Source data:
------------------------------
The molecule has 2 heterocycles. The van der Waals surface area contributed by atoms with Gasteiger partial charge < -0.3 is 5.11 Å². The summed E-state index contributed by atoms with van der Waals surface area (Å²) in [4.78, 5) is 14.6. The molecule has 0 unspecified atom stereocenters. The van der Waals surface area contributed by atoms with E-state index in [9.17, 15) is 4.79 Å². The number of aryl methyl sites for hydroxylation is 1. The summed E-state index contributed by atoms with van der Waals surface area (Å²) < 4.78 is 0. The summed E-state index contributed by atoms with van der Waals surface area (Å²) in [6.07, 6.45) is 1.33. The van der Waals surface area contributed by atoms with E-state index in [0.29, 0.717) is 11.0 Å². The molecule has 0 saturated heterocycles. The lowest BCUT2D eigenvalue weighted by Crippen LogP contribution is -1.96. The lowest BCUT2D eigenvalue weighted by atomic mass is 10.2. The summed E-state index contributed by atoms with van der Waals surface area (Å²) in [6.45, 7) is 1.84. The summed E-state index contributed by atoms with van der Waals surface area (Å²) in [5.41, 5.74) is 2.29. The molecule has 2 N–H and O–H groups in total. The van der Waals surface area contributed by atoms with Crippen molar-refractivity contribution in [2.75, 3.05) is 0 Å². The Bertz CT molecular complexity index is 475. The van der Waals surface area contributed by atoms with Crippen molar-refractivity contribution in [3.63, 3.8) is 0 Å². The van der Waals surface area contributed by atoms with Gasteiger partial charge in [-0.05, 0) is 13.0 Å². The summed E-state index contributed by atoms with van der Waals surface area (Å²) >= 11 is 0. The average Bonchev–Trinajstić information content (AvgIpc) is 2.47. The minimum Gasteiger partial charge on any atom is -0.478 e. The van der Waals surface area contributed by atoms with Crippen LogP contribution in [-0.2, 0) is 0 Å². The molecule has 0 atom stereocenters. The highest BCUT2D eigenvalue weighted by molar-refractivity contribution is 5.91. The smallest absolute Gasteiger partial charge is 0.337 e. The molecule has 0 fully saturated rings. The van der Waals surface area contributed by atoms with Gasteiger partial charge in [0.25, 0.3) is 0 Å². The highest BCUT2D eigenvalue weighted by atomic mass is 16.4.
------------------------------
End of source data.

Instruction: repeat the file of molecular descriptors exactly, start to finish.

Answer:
The molecule has 2 heterocycles. The van der Waals surface area contributed by atoms with Gasteiger partial charge < -0.3 is 5.11 Å². The summed E-state index contributed by atoms with van der Waals surface area (Å²) in [4.78, 5) is 14.6. The molecule has 0 unspecified atom stereocenters. The van der Waals surface area contributed by atoms with E-state index in [9.17, 15) is 4.79 Å². The number of aryl methyl sites for hydroxylation is 1. The summed E-state index contributed by atoms with van der Waals surface area (Å²) < 4.78 is 0. The summed E-state index contributed by atoms with van der Waals surface area (Å²) in [6.07, 6.45) is 1.33. The van der Waals surface area contributed by atoms with E-state index in [0.29, 0.717) is 11.0 Å². The molecule has 0 saturated heterocycles. The lowest BCUT2D eigenvalue weighted by Crippen LogP contribution is -1.96. The lowest BCUT2D eigenvalue weighted by atomic mass is 10.2. The summed E-state index contributed by atoms with van der Waals surface area (Å²) in [6.45, 7) is 1.84. The summed E-state index contributed by atoms with van der Waals surface area (Å²) in [5.41, 5.74) is 2.29. The molecule has 2 N–H and O–H groups in total. The van der Waals surface area contributed by atoms with Crippen molar-refractivity contribution in [2.75, 3.05) is 0 Å². The Bertz CT molecular complexity index is 475. The van der Waals surface area contributed by atoms with Crippen molar-refractivity contribution in [3.63, 3.8) is 0 Å². The van der Waals surface area contributed by atoms with Gasteiger partial charge in [-0.05, 0) is 13.0 Å². The summed E-state index contributed by atoms with van der Waals surface area (Å²) >= 11 is 0. The average Bonchev–Trinajstić information content (AvgIpc) is 2.47. The minimum Gasteiger partial charge on any atom is -0.478 e. The van der Waals surface area contributed by atoms with Crippen LogP contribution in [-0.2, 0) is 0 Å². The molecule has 0 atom stereocenters. The highest BCUT2D eigenvalue weighted by molar-refractivity contribution is 5.91. The smallest absolute Gasteiger partial charge is 0.337 e. The molecule has 0 fully saturated rings. The van der Waals surface area contributed by atoms with Gasteiger partial charge in [0.25, 0.3) is 0 Å². The highest BCUT2D eigenvalue weighted by atomic mass is 16.4.